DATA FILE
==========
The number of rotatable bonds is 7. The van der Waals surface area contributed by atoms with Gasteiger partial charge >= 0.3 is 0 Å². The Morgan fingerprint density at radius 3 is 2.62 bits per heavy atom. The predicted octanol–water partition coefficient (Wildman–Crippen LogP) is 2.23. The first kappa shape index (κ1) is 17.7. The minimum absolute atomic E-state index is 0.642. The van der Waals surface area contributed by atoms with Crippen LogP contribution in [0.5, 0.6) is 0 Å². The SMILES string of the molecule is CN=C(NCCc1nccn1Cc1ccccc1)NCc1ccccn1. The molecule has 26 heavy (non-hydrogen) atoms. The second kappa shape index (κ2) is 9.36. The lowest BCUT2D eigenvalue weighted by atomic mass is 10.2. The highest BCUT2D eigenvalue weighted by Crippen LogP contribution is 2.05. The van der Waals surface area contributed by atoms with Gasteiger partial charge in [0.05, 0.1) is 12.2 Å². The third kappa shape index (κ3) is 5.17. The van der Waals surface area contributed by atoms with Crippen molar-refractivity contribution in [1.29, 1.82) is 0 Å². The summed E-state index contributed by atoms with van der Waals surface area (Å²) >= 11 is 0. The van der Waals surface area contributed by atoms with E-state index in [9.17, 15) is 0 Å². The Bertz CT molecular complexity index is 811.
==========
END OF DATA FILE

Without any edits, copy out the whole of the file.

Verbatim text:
The number of rotatable bonds is 7. The van der Waals surface area contributed by atoms with Gasteiger partial charge >= 0.3 is 0 Å². The Morgan fingerprint density at radius 3 is 2.62 bits per heavy atom. The predicted octanol–water partition coefficient (Wildman–Crippen LogP) is 2.23. The first kappa shape index (κ1) is 17.7. The minimum absolute atomic E-state index is 0.642. The van der Waals surface area contributed by atoms with Crippen LogP contribution in [0.5, 0.6) is 0 Å². The SMILES string of the molecule is CN=C(NCCc1nccn1Cc1ccccc1)NCc1ccccn1. The molecule has 26 heavy (non-hydrogen) atoms. The second kappa shape index (κ2) is 9.36. The lowest BCUT2D eigenvalue weighted by atomic mass is 10.2. The highest BCUT2D eigenvalue weighted by Crippen LogP contribution is 2.05. The van der Waals surface area contributed by atoms with Gasteiger partial charge in [0.05, 0.1) is 12.2 Å². The third kappa shape index (κ3) is 5.17. The van der Waals surface area contributed by atoms with Crippen molar-refractivity contribution in [1.29, 1.82) is 0 Å². The summed E-state index contributed by atoms with van der Waals surface area (Å²) >= 11 is 0. The van der Waals surface area contributed by atoms with E-state index in [9.17, 15) is 0 Å². The Bertz CT molecular complexity index is 811.